Cannabis as a companion: inviting pot into the veggie patch

Cannabis companion plants: person holds potted cannabis plant in front of tomato garden

With the cultivation, possession, and consumption of cannabis being illegal for so long, it’s easy to imagine that knowledge was lost. Over the decades, cannabis was separated from other crops and shrouded in secrecy. These worlds have gotten so separate that some prized tomato growers don’t realize that they have the perfect knowledge base to cultivate cannabis as well.

With more states legalizing the plant and, in turn, growing cannabis at home, one might wonder whether the plant can thrive alongside the tomatoes, rosemary, and peach trees in a traditional home garden.

Cannabis companion planting

According to cannabis cultivation experts, sun grown, and greenhouse-grown cannabis are an excellent companion to herbs and flowers in the garden. In fact, they work together.

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Multi-generational Mendocino cannabis farmer Chiah Rodriques, co-founder and operations director for Arcanna Flowers, plants the ladies alongside well-established flora.

“Here at Arcanna Flowers, we have a very diverse garden that’s 23 seasons in. We have many kinds of flowers, herbs, bushes, and fruit trees along with veggies,” Rodriques said. “We do cover cropping and interplant veggies and herbs like basil and parsley.”


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Tansy, calendula, roses, lemon balm, yarrow, feverfew, borage, milkweed, comfrey, lavender, and more have done historically well at the Northern California farm. The flowers and herbs are not only beautiful, they can contribute to healthier cannabis plants.

“Some companion plants deter pests,” said cannabis cultivation legend Ed Rosenthal in an email to GreenState. “These plants are typically fragrant: mint, garlic, onions, and calendula. Mint spreads, so plant it in pots and put the containers in between the marijuana plants.”

These companion plants, like cannabis, emit terpenes and other volatile organic compounds (VOCs) that insects and other natural predators can smell and taste. Some of these terpenes are toxic or off putting to predators, causing critters to avoid them in the garden. Placing pest-deterrent plants next to those that attract pests is one reason to bring that pot into the veggie patch.

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For example, linalool and citronellol, two terpenes found in plants and insects, proved toxic to the common housefly in research from Argentina. In fact, that study revealed seven terpenes that could effectively keep little pests away.

For rodents and other ground-dwellers, Rosenthal recommends peppers.

“Hot peppers are another option for companion planting,” Rosenthal advised. “The same capsaicin that gives peppers spicy flavor and sensation is released by that roots and will keep ground-dwelling rodents away.”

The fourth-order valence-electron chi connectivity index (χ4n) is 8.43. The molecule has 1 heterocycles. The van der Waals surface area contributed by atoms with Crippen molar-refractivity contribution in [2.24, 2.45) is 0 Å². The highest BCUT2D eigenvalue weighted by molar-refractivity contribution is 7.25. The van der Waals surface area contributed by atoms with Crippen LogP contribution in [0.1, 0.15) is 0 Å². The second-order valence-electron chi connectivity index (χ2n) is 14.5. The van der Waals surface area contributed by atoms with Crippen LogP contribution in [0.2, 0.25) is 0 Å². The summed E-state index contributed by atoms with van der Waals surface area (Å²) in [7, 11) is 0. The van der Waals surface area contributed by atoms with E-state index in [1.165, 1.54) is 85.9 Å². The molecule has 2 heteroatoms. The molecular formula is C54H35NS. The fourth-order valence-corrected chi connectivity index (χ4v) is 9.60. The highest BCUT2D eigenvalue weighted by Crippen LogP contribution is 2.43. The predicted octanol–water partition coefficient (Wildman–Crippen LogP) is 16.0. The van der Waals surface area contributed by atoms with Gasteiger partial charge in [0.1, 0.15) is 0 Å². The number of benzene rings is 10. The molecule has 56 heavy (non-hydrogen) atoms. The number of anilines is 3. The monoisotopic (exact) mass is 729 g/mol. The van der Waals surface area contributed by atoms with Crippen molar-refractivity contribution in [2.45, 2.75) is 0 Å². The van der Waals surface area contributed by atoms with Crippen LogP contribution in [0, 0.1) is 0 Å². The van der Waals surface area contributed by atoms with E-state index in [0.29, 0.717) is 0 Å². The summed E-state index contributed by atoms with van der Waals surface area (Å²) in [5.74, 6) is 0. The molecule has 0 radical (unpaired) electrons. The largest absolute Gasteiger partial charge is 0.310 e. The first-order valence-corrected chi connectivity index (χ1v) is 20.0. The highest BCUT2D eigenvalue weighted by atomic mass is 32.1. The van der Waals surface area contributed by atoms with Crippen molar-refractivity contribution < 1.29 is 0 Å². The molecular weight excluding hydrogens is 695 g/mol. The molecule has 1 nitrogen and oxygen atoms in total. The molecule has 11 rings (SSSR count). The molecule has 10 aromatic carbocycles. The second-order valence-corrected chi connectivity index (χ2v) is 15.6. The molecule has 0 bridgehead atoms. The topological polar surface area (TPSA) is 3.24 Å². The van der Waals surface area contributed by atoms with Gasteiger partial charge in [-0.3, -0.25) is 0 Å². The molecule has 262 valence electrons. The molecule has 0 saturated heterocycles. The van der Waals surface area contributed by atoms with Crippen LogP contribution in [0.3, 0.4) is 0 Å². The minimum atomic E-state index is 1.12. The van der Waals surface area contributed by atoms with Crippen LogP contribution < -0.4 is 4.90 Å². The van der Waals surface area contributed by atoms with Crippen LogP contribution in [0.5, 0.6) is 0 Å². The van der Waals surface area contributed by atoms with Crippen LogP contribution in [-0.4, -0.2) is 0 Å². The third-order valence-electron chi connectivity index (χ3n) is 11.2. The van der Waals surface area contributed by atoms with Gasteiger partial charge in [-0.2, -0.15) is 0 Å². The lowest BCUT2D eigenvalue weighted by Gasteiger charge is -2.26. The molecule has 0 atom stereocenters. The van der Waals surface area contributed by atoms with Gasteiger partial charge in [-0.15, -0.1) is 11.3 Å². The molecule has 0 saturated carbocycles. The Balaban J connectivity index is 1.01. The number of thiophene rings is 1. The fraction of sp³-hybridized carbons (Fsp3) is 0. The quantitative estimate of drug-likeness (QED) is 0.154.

There are a multitude of combinations of terpenes and VOCs in plants and companion pairings in the garden. Research paired with trial and error is the best way to learn what works in a space.

What is a sacrificial plant?

If keeping the bugs and critters out of the garden isn’t working, some farmers give them something else to munch on. These are called sacrificial plants.

Kenny Ingebrigtson is the farmer behind Eagle Trees in Washington state. The farm is a closed loop, building its own soil with cows and compost utilizing no-till methods.


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“I plant potatoes with my cannabis since wireworms, who like untilled soil with high organic matter, tend to attack cannabis plants when they’re babies,” Ingebrigtson told GreenState. “If you throw potatoes out with them, they’ll eat the potatoes instead. Even still, the potatoes grow well, usually.”

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Like Arcanna Flowers, Eagle Trees farm has a bounty of food, medicinal herbs, and edible mushrooms growing around the cannabis and hemp plants on the property. Rather than trap or kill the wildlife that co-habitats that land on the Nooksack River, they choose to offer up other cuisine.

Ed Rosenthal has found that aphids prefer collard greens to fan leaves, making them useful when planted near cannabis plants.

The sacrifice plant technique has worked for cannabis farmers and home gardeners for ages. Bringing cannabis into the garden only adds to the symbiotic relationship between the flora in the yard, adding VOCs that create another barrier for unwanted visitors. Just make sure that the cannabis doesn’t become the sacrifice plant.

Bring cannabis into the garden, already

Growing cannabis at home can be a fulfilling experience for someone that loves to consume the plant, and for someone who loves to garden, too. A luscious flowering indica variety can perfectly complement prize-winning dahlias and robust potato mounds.

Just remember to research which plants go well together, and keep spreaders like mint in containers rather than the ground. Follow these tips and the plants are bound to thrive.

Cara Wietstock is Senior Content Producer of and has been working in the cannabis space since 2011. She has covered the cannabis business beat for Ganjapreneur and The Spokesman Review. You can find her living in Bellingham, Washington with her husband, son, and a small zoo of pets.